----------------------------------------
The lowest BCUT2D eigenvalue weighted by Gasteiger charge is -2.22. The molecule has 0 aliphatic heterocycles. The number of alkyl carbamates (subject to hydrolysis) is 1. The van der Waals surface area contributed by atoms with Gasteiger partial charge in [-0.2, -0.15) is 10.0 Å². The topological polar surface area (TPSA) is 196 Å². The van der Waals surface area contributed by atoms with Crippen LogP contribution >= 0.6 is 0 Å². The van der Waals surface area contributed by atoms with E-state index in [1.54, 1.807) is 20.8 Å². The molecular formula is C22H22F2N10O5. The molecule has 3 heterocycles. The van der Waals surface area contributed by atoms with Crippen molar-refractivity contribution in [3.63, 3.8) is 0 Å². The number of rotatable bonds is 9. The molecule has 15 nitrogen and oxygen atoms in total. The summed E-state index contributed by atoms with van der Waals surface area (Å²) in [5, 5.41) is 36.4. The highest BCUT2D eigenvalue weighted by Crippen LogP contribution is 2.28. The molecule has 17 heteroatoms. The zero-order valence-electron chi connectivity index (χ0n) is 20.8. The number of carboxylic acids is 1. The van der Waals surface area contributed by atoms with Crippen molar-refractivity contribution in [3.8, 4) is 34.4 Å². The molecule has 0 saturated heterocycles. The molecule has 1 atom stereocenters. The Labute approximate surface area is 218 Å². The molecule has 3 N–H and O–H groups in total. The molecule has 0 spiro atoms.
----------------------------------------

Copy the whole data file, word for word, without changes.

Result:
The lowest BCUT2D eigenvalue weighted by Gasteiger charge is -2.22. The molecule has 0 aliphatic heterocycles. The number of alkyl carbamates (subject to hydrolysis) is 1. The van der Waals surface area contributed by atoms with Gasteiger partial charge in [-0.2, -0.15) is 10.0 Å². The topological polar surface area (TPSA) is 196 Å². The van der Waals surface area contributed by atoms with Crippen LogP contribution >= 0.6 is 0 Å². The van der Waals surface area contributed by atoms with E-state index in [1.54, 1.807) is 20.8 Å². The molecular formula is C22H22F2N10O5. The molecule has 3 heterocycles. The van der Waals surface area contributed by atoms with Crippen molar-refractivity contribution in [3.63, 3.8) is 0 Å². The number of rotatable bonds is 9. The molecule has 15 nitrogen and oxygen atoms in total. The summed E-state index contributed by atoms with van der Waals surface area (Å²) in [5, 5.41) is 36.4. The highest BCUT2D eigenvalue weighted by Crippen LogP contribution is 2.28. The molecule has 17 heteroatoms. The zero-order valence-electron chi connectivity index (χ0n) is 20.8. The number of carboxylic acids is 1. The van der Waals surface area contributed by atoms with Crippen molar-refractivity contribution in [3.8, 4) is 34.4 Å². The molecule has 0 saturated heterocycles. The molecule has 1 atom stereocenters. The Labute approximate surface area is 218 Å². The molecule has 3 N–H and O–H groups in total. The molecule has 0 spiro atoms.